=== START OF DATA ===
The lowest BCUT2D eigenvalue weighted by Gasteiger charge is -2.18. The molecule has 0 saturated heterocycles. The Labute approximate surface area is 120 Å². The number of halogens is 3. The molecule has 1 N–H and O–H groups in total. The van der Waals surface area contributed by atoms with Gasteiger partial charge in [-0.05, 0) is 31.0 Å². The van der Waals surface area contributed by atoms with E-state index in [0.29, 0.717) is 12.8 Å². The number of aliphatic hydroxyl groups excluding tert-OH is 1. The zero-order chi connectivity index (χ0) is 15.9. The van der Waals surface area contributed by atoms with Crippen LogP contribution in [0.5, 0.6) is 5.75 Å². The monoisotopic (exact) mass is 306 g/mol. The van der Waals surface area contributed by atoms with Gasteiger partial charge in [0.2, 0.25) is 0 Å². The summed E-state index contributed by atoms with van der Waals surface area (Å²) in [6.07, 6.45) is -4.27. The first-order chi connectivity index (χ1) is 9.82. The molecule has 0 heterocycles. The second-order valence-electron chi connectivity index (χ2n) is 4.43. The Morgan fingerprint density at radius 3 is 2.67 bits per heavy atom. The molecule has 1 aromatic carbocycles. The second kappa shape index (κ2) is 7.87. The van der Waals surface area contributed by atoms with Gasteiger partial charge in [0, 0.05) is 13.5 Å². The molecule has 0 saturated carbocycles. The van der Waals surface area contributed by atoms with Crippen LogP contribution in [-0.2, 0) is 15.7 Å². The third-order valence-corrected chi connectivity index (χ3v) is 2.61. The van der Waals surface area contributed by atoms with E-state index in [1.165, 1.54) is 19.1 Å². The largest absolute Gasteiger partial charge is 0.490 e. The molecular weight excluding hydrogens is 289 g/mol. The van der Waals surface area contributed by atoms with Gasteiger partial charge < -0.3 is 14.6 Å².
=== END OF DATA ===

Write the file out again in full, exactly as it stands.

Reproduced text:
The lowest BCUT2D eigenvalue weighted by Gasteiger charge is -2.18. The molecule has 0 saturated heterocycles. The Labute approximate surface area is 120 Å². The number of halogens is 3. The molecule has 1 N–H and O–H groups in total. The van der Waals surface area contributed by atoms with Gasteiger partial charge in [-0.05, 0) is 31.0 Å². The van der Waals surface area contributed by atoms with E-state index in [0.29, 0.717) is 12.8 Å². The number of aliphatic hydroxyl groups excluding tert-OH is 1. The zero-order chi connectivity index (χ0) is 15.9. The van der Waals surface area contributed by atoms with Crippen LogP contribution in [0.5, 0.6) is 5.75 Å². The monoisotopic (exact) mass is 306 g/mol. The van der Waals surface area contributed by atoms with Gasteiger partial charge in [0.2, 0.25) is 0 Å². The summed E-state index contributed by atoms with van der Waals surface area (Å²) in [6.07, 6.45) is -4.27. The first-order chi connectivity index (χ1) is 9.82. The molecule has 0 heterocycles. The second-order valence-electron chi connectivity index (χ2n) is 4.43. The Morgan fingerprint density at radius 3 is 2.67 bits per heavy atom. The molecule has 1 aromatic carbocycles. The second kappa shape index (κ2) is 7.87. The van der Waals surface area contributed by atoms with Gasteiger partial charge in [0, 0.05) is 13.5 Å². The molecule has 0 saturated carbocycles. The van der Waals surface area contributed by atoms with Crippen LogP contribution in [-0.2, 0) is 15.7 Å². The third-order valence-corrected chi connectivity index (χ3v) is 2.61. The van der Waals surface area contributed by atoms with E-state index in [1.165, 1.54) is 19.1 Å². The largest absolute Gasteiger partial charge is 0.490 e. The molecular weight excluding hydrogens is 289 g/mol. The van der Waals surface area contributed by atoms with Gasteiger partial charge < -0.3 is 14.6 Å².